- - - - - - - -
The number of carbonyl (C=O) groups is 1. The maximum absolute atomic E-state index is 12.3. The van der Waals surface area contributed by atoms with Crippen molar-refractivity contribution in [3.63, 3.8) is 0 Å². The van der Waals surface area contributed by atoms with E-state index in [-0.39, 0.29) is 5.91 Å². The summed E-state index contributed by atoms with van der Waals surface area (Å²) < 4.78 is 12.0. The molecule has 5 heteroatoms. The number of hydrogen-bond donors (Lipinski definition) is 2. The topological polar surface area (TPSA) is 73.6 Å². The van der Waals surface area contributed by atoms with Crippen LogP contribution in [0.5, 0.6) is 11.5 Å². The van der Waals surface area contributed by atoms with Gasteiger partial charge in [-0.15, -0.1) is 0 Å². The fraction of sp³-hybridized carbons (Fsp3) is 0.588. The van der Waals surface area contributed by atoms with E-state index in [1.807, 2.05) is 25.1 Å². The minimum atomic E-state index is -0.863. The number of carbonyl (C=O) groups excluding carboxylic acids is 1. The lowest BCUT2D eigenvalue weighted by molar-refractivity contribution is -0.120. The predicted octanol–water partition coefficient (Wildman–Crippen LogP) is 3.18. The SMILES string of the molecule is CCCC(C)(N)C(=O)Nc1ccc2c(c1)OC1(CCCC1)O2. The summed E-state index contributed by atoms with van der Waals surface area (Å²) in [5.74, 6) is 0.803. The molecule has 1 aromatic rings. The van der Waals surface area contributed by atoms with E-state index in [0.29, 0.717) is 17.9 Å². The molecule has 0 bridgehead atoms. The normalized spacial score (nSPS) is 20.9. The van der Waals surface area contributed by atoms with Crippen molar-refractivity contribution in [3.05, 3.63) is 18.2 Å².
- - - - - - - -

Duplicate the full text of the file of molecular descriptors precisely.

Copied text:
The number of carbonyl (C=O) groups is 1. The maximum absolute atomic E-state index is 12.3. The van der Waals surface area contributed by atoms with Crippen molar-refractivity contribution in [3.63, 3.8) is 0 Å². The van der Waals surface area contributed by atoms with E-state index in [-0.39, 0.29) is 5.91 Å². The summed E-state index contributed by atoms with van der Waals surface area (Å²) < 4.78 is 12.0. The molecule has 5 heteroatoms. The number of hydrogen-bond donors (Lipinski definition) is 2. The topological polar surface area (TPSA) is 73.6 Å². The van der Waals surface area contributed by atoms with Crippen LogP contribution in [0.5, 0.6) is 11.5 Å². The van der Waals surface area contributed by atoms with Gasteiger partial charge in [-0.15, -0.1) is 0 Å². The fraction of sp³-hybridized carbons (Fsp3) is 0.588. The van der Waals surface area contributed by atoms with E-state index in [1.807, 2.05) is 25.1 Å². The minimum atomic E-state index is -0.863. The number of carbonyl (C=O) groups excluding carboxylic acids is 1. The lowest BCUT2D eigenvalue weighted by molar-refractivity contribution is -0.120. The predicted octanol–water partition coefficient (Wildman–Crippen LogP) is 3.18. The SMILES string of the molecule is CCCC(C)(N)C(=O)Nc1ccc2c(c1)OC1(CCCC1)O2. The summed E-state index contributed by atoms with van der Waals surface area (Å²) in [5.74, 6) is 0.803. The molecule has 1 aromatic rings. The van der Waals surface area contributed by atoms with E-state index in [0.29, 0.717) is 17.9 Å². The molecule has 0 bridgehead atoms. The normalized spacial score (nSPS) is 20.9. The van der Waals surface area contributed by atoms with Crippen molar-refractivity contribution in [3.05, 3.63) is 18.2 Å².